I am sick of Hamlet (I wrote to a friend, another novelist). I want to write about a woman who abandons her car in the middle of the Arizona desert and walks along the road wearing heels and a tight sleeveless blue dress and big sunglasses as she smokes a cigarette and in her handbag with the cigarettes and lighter there's something else, something dangerous--not necessarily a gun--and there's someone waiting for her to show up in the car somewhere, maybe Phoenix or maybe elsewhere, but she's not going to ever show up even though there's nothing wrong with the car; she's tired of driving and she doesn't want to meet whoever is waiting for her (it's some man, of course); she's just going to walk and she doesn't want anyone to stop and offer her a ride though men will stop and offer her rides, of course, because she's pretty and she's wearing that blue dress which is silvery gray when the sun hits it just right, the shimmering sway of her walk visible for a mile down the highway.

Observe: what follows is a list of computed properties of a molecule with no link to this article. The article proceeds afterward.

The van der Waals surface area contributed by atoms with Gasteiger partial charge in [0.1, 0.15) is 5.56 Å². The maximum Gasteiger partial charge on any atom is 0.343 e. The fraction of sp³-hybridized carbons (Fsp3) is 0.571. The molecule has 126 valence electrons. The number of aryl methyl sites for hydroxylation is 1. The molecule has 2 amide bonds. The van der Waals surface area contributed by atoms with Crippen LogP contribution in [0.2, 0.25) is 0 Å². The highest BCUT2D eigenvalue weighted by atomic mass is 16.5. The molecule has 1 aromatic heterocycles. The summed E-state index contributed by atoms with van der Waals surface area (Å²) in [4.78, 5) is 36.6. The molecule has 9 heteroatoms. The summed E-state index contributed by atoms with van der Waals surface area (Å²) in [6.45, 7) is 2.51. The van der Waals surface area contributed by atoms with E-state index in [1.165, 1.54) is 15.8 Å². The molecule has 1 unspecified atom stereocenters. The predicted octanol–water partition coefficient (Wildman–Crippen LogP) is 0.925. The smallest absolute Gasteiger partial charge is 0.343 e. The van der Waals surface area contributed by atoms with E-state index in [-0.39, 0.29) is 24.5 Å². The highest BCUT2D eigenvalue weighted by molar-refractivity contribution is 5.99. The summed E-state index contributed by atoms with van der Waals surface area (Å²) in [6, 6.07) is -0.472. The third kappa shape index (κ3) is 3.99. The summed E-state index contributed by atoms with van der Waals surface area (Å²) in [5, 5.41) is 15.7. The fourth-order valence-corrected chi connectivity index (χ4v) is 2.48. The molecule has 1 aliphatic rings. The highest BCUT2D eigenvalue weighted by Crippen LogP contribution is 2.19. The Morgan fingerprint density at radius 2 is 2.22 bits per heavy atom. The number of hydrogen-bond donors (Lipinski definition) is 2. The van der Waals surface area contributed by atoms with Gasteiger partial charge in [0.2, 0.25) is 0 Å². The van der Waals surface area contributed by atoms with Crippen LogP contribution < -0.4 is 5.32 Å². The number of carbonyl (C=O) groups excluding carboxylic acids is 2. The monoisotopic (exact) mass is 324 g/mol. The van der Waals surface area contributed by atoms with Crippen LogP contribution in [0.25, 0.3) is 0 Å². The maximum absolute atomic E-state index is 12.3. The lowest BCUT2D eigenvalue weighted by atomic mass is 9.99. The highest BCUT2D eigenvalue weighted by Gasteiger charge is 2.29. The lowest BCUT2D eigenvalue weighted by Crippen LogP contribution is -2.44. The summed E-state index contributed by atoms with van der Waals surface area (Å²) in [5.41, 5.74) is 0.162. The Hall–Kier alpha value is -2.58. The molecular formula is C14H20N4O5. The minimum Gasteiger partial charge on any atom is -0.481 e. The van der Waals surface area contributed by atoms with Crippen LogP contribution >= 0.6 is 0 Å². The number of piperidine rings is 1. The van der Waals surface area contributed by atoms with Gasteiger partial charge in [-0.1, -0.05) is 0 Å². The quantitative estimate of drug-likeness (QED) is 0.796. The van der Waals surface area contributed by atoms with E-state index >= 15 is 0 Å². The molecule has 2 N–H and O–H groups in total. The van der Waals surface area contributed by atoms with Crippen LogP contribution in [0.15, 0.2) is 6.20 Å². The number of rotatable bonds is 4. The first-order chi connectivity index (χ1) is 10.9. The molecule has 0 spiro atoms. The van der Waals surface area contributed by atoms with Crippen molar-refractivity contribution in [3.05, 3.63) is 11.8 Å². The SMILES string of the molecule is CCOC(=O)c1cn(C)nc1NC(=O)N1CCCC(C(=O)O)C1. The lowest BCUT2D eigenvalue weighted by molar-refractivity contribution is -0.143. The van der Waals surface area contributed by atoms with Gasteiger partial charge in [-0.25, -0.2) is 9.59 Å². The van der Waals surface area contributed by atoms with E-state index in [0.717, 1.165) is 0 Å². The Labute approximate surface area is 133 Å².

It took me almost a year to realize that the woman I was writing my friend about is my aunt Mona, and that what I wanted was to tell the story of Mona being courted by the man who became her first husband, Roberto. The Arizona desert is not part of Mona's story, nor I think is the abandoned car at the side of the highway. Aunt Mona is no longer available to confirm or deny the specifics of the tale, but I'm certain she was never in Arizona and more importantly that she never owned a tight shiny dress of blue silk that turned silver in the sun. I remember my aunt wearing white cotton blouses that buttoned up the front to high forbidding collars, and full skirts in drab grays, probably always of wool no matter the weather. She was a thin, nervous woman but she never perspired even on the hottest days of the year. I am making that up; I only saw Aunt Mona during the fall and winter, during the holiday season. In the summer she may have worn a bikini and shone with sweat, sitting on the back steps of that hideous two-story rental house, smoking cigarettes and drinking beer from cans. It's possible, for there is of course a great deal I don't know about most of the people I know. The Mona I remember forever wore her hair yanked back hard into a severe and unflattering ponytail. She did smoke cigarettes. That's something I'm sure I remember. Other details will be more of a problem, for I am no longer young, Mona is gone and my memory has never been very accurate. My imagination has always had a stronger grip on me than has any fidelity to facts, and I am prone to believe amusing and colorful stories that never actually happened. For example, ever since I wrote that letter to my friend about a possible story (I was writing a book about misreadings of Shakespeare at the time), I've begun to believe that Aunt Mona actually did abandon a car on an Arizona roadside and was, back in 1950 or so, quite the looker in her fashionable clothes. This imagined Mona O'Hurleighy has so caught my attention that she is forever standing between me and the embittered, thrice-divorced Mona O'Hurleighy I actually knew. I will press on anyway.